(This entry was originally posted in May, 2006)
We’ve discussed implicit attitudes on Cognitive Daily before, but never in the context of food. The standard implicit attitude task asks you to identify items belonging to two different categories. Consider the following lists. Use your mouse to click on items which are either pleasant or related to Genetically Modified foods (GM foods). (Clicking won’t actually do anything, it’s just a way of self-monitoring your progress)
Now with this next list, do the same task, only click on items which are either unpleasant or related to GM foods.
Which task was harder? I’m including a poll below the fold for you to register your results.
If you implicitly have a negative association with GM foods, it should be more difficult for you to identify GM foods while also identifying pleasant things. If you have a positive association with GM foods, then the pleasant task should be easier.
Many surveys have been conducted to measure explicit attitudes about GM foods, but few have looked at implicit attitudes. The explicit results vary by country, with Britain ambivalent, France and Greece (among others) negative, and Spain and Finland (among others) positive.
Alexa Spence and Ellen Townsend conducted a study of implicit attitudes about GM foods in Britain. They argue that it’s important to measure both implicit and explicit attitudes because people tend to behave based on both types of attitudes, not just one or the other. They gave the test in three different contexts: no context, like the task I had you try above, with ordinary foods (e.g. GM foods and ordinary foods were included in the list, along with the pleasant and unpleasant foods), and with organic foods. They used a computer to measure reaction times to the GM foods. Here are the results:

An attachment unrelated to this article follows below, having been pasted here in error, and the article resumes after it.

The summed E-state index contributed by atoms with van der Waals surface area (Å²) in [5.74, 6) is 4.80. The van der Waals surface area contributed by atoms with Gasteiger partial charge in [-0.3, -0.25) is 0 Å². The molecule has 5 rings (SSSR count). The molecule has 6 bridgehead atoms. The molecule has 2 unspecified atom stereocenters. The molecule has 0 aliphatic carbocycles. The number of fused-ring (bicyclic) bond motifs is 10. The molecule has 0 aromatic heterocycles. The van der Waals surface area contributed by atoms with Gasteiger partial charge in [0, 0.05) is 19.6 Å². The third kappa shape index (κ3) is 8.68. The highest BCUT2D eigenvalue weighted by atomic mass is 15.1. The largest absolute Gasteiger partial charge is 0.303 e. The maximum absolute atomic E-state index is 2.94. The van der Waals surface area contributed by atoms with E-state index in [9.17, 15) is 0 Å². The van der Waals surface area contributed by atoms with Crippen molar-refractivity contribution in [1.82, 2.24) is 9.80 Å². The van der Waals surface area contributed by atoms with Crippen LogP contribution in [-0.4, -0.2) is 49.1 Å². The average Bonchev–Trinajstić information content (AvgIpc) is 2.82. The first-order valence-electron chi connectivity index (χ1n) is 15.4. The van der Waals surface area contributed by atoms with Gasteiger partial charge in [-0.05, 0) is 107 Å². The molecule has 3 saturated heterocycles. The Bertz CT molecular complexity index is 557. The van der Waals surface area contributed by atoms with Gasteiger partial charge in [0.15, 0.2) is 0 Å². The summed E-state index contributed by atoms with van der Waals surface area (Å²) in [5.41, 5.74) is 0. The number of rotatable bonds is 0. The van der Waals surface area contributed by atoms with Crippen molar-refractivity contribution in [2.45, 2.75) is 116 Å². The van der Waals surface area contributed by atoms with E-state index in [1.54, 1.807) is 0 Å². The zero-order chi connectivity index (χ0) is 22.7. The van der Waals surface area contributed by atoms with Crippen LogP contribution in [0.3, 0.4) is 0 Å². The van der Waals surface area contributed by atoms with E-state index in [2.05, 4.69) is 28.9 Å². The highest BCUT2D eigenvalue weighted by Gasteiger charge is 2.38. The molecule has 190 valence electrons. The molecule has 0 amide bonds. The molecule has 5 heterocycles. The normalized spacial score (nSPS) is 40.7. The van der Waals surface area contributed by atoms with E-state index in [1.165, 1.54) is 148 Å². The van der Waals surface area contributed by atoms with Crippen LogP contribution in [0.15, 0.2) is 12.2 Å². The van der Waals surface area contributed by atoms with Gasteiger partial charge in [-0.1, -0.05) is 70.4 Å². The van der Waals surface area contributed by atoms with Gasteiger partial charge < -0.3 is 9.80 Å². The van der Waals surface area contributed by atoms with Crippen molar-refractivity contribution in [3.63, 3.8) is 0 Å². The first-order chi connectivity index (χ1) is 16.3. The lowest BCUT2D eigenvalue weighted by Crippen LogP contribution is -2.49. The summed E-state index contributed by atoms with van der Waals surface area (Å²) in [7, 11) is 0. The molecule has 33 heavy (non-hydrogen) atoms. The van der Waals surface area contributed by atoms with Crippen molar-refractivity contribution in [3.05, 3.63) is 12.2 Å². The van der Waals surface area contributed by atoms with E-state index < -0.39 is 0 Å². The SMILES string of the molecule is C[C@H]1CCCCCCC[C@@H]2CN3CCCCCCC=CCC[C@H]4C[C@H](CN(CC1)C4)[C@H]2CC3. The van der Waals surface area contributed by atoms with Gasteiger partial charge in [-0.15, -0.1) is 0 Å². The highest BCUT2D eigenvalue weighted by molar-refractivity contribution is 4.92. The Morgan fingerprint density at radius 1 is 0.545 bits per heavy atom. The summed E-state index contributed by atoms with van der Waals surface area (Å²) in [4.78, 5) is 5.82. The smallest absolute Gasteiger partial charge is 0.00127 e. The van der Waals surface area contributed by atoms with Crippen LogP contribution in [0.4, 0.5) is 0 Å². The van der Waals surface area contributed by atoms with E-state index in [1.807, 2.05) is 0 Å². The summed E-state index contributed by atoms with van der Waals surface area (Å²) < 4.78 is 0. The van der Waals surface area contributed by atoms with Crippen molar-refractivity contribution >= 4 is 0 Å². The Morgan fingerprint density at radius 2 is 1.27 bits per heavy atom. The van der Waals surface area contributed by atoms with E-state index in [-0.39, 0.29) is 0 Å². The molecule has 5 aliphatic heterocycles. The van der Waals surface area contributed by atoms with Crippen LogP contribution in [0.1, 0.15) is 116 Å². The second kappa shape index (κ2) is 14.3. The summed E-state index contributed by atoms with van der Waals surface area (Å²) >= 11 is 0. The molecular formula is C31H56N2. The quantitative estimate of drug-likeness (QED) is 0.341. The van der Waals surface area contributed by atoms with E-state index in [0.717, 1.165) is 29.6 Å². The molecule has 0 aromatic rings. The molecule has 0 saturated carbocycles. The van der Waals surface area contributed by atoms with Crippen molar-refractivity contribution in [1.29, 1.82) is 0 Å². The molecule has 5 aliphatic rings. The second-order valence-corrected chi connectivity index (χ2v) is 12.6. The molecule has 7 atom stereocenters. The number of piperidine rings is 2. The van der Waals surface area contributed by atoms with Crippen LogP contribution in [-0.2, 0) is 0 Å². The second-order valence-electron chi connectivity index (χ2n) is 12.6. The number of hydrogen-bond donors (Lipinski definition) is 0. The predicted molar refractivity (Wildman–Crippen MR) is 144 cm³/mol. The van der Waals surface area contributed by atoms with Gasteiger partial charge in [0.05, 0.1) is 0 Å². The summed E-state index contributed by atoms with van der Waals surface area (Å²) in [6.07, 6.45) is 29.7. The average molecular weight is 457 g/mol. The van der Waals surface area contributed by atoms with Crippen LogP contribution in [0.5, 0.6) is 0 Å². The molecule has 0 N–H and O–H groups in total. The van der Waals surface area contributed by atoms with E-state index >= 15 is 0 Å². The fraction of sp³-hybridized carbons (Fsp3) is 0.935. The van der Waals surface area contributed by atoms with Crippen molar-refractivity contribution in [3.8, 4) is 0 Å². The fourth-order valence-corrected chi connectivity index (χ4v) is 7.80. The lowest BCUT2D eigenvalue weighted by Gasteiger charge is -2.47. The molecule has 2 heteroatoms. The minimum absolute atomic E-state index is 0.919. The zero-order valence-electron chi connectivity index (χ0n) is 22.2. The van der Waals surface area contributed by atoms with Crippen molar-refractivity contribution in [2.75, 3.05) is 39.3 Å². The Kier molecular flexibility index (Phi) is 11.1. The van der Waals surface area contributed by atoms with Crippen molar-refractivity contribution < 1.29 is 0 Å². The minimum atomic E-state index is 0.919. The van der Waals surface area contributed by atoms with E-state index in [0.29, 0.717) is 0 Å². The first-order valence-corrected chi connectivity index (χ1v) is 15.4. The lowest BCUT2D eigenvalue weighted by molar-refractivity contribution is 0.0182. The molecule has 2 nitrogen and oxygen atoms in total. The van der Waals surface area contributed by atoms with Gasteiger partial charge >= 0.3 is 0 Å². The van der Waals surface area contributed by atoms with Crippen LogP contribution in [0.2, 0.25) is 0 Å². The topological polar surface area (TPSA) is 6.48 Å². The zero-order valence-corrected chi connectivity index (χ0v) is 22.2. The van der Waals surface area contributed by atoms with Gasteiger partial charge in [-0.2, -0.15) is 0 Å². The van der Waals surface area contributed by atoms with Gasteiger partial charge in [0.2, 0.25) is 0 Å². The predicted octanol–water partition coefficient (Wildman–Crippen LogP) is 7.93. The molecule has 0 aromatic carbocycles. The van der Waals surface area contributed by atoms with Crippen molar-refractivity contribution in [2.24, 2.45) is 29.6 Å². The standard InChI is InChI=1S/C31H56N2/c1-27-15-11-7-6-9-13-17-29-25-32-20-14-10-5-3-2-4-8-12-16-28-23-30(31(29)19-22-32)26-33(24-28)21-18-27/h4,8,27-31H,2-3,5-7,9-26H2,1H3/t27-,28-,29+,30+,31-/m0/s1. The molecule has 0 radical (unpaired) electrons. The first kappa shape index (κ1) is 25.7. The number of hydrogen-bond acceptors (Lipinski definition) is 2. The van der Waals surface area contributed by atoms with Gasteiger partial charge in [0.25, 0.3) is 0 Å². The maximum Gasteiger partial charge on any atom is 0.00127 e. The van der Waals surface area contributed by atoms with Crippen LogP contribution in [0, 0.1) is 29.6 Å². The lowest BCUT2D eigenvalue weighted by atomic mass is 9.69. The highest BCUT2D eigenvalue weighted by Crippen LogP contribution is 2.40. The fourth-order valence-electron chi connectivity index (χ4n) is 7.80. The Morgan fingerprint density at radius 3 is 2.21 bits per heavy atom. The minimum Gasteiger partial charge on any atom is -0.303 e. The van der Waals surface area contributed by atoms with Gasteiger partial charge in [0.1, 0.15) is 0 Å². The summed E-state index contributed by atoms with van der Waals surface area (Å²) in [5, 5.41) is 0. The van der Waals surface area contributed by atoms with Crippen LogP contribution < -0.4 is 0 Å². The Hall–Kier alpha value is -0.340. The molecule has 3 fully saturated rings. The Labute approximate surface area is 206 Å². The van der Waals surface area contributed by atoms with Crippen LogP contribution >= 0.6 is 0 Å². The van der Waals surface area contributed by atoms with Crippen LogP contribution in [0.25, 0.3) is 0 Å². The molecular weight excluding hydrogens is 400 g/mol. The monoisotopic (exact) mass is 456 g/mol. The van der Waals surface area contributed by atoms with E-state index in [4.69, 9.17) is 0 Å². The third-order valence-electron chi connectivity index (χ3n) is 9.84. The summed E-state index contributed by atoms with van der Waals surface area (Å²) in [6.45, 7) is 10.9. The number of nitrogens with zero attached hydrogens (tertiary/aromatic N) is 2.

Without a context, participants were significantly quicker when asked to identify GM foods or pleasant things, compared to identifying GM foods or unpleasant things. In the context of both organic foods and ordinary foods, there was no significant difference in reaction times, whether being asked to identify pleasant or unpleasant things along with GM foods.
When asked explicitly about attitudes to GM foods, the response was similar. So, at least in Britain, both implicit and explicit attitudes about GM foods range from positive to ambivalent. Spence and Townsend argue that this means that British consumers would likely be willing to eat GM foods, especially if they were cheaper or better than ordinary foods.
Often people are surprised by the results of implicit attitude tests. For example, many African Americans are surprised to find that they implicitly prefer white people, even if explicitly they claim to regard whites and African Americans equally.
Is this result surprising to you? How did you do on our nonscientific sample test above? Let us know in the comments.
Spence, A., Townsend, E. (2006). Implicit attitudes towards genetically modified (GM) foods: A comparison of context-free and context-dependent evaluations Appetite, 46, 67-74